Read the articles and introduction to the special edition here.


Di Zhao has published a Chinese translation of Lacey Cep's Furious Hours: Murder, Fraud, and the Last Trial of Harper Lee

Di Zhao, PhD student in Translation and Cultures in Warwick's School of Modern Languages & Cultures, has published a translation into Chinese of the award-winning true-crime book Furious Hours: Murder, Fraud, and the Last Trial of Harper Lee by Casey Cep (William Heinemann, 2019). The translation was published by Straits Literature and Art Publishing House in Fuzhou, China in July 2020. https://book.douban.com/subject/35092879/



Dr James Hodkinson publishes a major volume surveying the position of German language culture in academia and beyond.

Over several years, working with Dr Benedict Schofield (KCL) James Hodkinson has curated an important volume of essays that asses the state of German Studies in education, but also in the worlds beyond it. Published by Camden House (Boydell & Brewer), James has written a blog reflecting on the book and its relevance. Read the entry here!


new free-to-view article by Oliver Davis: 'Neoliberal capitalism's bureaucracies of "governance"'

The account of bureaucracy under neoliberal capitalism which I present in this article, under the innocuous heading it prefers to use to describe itself (‘governance’), draws together recent critical work by the late David Graeber, Wendy Brown, William Davies and Pierre Dardot and Christian Laval, which it repositions in relation to Jacques Rancière’s conception of the ‘police order’. I suggest that the massive production of insecurity by proliferating bureaucracies which structure neoliberalism’s project of competitive hierarchisation creates the ideal conditions for a vicious circle of securitarian inflation. To read the full article click here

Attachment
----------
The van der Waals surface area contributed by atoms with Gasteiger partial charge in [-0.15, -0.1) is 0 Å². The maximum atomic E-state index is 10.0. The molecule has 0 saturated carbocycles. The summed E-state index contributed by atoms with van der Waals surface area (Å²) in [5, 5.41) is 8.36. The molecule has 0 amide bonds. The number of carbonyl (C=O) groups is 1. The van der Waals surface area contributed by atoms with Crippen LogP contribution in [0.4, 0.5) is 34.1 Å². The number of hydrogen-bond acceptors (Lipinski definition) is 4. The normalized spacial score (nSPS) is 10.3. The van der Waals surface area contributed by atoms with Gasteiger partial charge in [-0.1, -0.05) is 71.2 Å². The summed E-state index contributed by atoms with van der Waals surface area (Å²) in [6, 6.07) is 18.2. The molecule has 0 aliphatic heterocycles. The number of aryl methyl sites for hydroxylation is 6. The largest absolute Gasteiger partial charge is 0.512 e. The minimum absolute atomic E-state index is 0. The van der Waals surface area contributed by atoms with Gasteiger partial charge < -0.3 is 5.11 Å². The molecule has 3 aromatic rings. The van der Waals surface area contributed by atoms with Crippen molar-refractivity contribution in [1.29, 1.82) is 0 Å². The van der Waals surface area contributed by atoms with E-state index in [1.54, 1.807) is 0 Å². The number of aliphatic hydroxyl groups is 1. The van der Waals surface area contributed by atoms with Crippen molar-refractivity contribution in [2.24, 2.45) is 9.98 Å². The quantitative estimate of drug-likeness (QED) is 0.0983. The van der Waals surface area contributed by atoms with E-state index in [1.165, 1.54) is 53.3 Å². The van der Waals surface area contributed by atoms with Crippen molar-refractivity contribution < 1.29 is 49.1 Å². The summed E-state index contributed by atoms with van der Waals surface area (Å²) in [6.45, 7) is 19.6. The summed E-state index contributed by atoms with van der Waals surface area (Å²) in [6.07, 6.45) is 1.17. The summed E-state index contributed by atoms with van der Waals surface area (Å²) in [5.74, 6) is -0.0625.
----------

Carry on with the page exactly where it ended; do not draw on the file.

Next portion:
New article: Kate Astbury and Diane Tisdall, ‘Sonorising « La Forteresse du Danube » : Functions of music in Parisian and provincial melodrama of the early nineteenth century’

The combination of spectacle and elaborate scenery, orchestra and obligatory dance number made early nineteenth-century French melodrama expensive to produce and, consequently, the genre is strongly associated with the Parisian boulevard theatres. Provincial performances required creative solutions, not least because the music composed for – and central to – the Paris performances remained in manuscript form and was not, therefore, distributed automatically to regional theatres, whereas the play text was printed and widely available. This means that different scores existed for the same play, opening up the possibility that provincial audiences were presented with a different concept of melodrama to Parisians. Using as a case study La Forteresse du Danube (1805) by self-proclaimed leading exponent of the genre, Guilbert de Pixerécourt, this article will explore how comparing scores through performance-led research can further our understanding of the changes needed to make a Paris hit performable in the provinces.